Politically Risky Trial of Wang Lijun Ends in China

September 19, 2012 Updated: October 1, 2015
In a screen grab from a video released by Chinese Central TV, Wang Lijun is seen at his trial on Sept. 18, in Chengdu, China. The Chinese characters at the bottom of the image list the four charges against Wang. (Epoch Times)
In a screen grab from a video released by Chinese Central TV, Wang Lijun is seen at his trial on Sept. 18, in Chengdu, China. The Chinese characters at the bottom of the image list the four charges against Wang. (The Epoch Times)

The second and final day of the highly sensitive trial of Wang Lijun, the former police chief of Chongqing and right-hand man of disgraced Politburo member Bo Xilai, was kept under wraps.

The trial was held in the Intermediate People’s Court in Chengdu, the capital of western China’s Sichuan Province.

Chengdu is the site of the U.S. Consulate to which Wang fled on Feb. 6, a desperate act that brought to public view scandals that are still shaking the Chinese Communist Party (CCP).

His flight to the U.S. Consulate earned Wang the charge of defection. He also stood trial for three other charges: abusing the law and practicing favoritism, abuse of power, and bribery.

According to the regime mouthpiece Xinhua, the court session on Sept. 17 was a “secret hearing according to the law,” because it was related to “state secrets.”

The Sept. 18 hearing was supposedly an “open trial,” with relatives of Wang Lijun, media members, National People’s Conference deputies and members of the Chinese People’s Political Consultative Conference national committee, and others attending the trial, according to Xinhua.

But in reality, the trial was not open to the press. The Chinese media were given a gag order, while members from foreign media were not given permission to attend the trial, according to Radio France Internationale (RFI).

The secrecy was similar to that imposed on the trial of Gu Kailai, held on Aug. 9. The wife of Bo Xilai was tried for the murder of British businessman Neil Heywood in part because of evidence of her guilt provided by Wang Lijun.

High Stakes

Wang’s trial raises politically explosive issues for the Chinese regime; thus the secrecy.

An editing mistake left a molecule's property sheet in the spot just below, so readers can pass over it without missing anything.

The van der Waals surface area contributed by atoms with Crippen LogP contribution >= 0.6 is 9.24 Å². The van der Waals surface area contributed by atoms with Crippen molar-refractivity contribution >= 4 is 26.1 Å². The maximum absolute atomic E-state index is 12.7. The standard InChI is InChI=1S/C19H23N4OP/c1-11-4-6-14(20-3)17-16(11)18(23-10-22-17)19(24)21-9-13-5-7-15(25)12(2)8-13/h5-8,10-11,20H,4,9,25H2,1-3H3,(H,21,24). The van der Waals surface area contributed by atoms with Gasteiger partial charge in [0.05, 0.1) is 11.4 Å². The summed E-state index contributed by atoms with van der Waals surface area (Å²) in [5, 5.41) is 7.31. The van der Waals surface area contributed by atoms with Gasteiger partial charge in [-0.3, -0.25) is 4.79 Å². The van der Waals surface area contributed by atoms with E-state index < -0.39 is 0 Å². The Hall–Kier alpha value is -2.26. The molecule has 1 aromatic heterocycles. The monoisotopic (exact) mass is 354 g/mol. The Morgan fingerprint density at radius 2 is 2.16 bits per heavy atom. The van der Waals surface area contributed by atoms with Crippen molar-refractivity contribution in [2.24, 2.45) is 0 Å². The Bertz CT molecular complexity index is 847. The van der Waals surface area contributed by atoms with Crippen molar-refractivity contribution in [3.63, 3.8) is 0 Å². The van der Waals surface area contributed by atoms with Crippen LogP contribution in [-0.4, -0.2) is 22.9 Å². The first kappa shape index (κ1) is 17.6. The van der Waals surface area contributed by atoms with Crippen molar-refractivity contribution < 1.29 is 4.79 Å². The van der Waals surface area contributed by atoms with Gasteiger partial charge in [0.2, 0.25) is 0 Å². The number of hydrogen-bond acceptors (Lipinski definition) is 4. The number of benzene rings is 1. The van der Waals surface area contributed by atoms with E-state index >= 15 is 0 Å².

Zhang Sizhi, a prominent Chinese lawyer, told Deutsche Welle (DW) potential connections to Bo Xilai can be seen from the Xinhua wire report about the Sept. 17 hearing. “It is probably related with Bo Xilai if it is a ‘state secret,'” Zhang said.

China analysts say that the top leadership remains deeply divided over how to handle Bo Xilai.

Wang is believed to have told Party officials about Bo Xilai and Gu Kailai’s involvement in organ harvesting and the selling of corpses, Bo Xilai’s corruption, and a plot by Bo Xilai and domestic security czar Zhou Yongkang to push presumptive next head of the CCP Xi Jinping out of power.

Epoch Times commentator Zhang Tianliang wrote in an email that Wang Lijun would only have fled to Chengdu out of fear for his life, and only Bo Xilai could have threatened him.

According to Zhang Tianliang, the trial of Wang needs to be tightly controlled in order to keep information about Bo Xilai’s activities from the Chinese people.

In addition, the trial of Wang Lijun in calling attention to Bo also calls attention to the struggle surrounding him inside the Politburo—with some top leaders defending Bo and others seeking to bring him down. The Party wants to keep such splits in the leadership out of public view, Zhang Tianliang said.

The most sensitive issue involving Wang Lijun is his, Bo Xilai, and Gu Kailai’s involvement in the atrocity of forced, live organ harvesting.

Sound of Hope Radio Network’s commentator Zhang Sutian said, “Live organ harvesting is a crime against humanity. It happened under the CCP’s rule, so it is directly related to the CCP.”

According to Zhang Sutian, once the Chinese people learn of the atrocity of organ harvesting, the Party will lose all legitimacy and collapse.


Observers of Gu Kailai’s trial noted that the court seemed to accept grounds for leniency in the sentencing hearing. Gu was given a suspended death sentence, which can be commuted to life imprisonment after two years, and then can be reduced for good behavior at the discretion of the court.

Xinhua’s reporting suggests that some leniency may be on the cards for Wang Lijun.

Prosecutors said that given that Wang had made important contributions to cracking the case, the penalty for the crime of bending the law for personal gains could be lighter, according to Xinhua.

In addition, Xinhua reported that Wang “had produced clues for exposing serious offenses committed by others and played a key part in the investigation of these cases. This can be considered as performing major meritorious services, prosecutors said in the indictment paper.”

Xinhua’s reporting did not expose what contributions Wang made, what case he helped crack, and what offenses he helped expose, although Gu Kailai’s murder of Neil Heywood would seem to be among the cases involved.

Wang Lijun’s defense lawyer is said to have cited mitigating factors for Wang’s case.

It was officially reported that Wang Lijun did not “voice any objection” to the criminal facts and the four charges against him.

In the video of the court session released by the state-run media, Wang Lijun appears to be peaceful.

Before the court adjourned, it said Wang would be sentenced on a yet to be determined date.

After the trial concluded, a Xinhua press release was read out loud to the foreign media gathered outside the courtroom, according to RFI.

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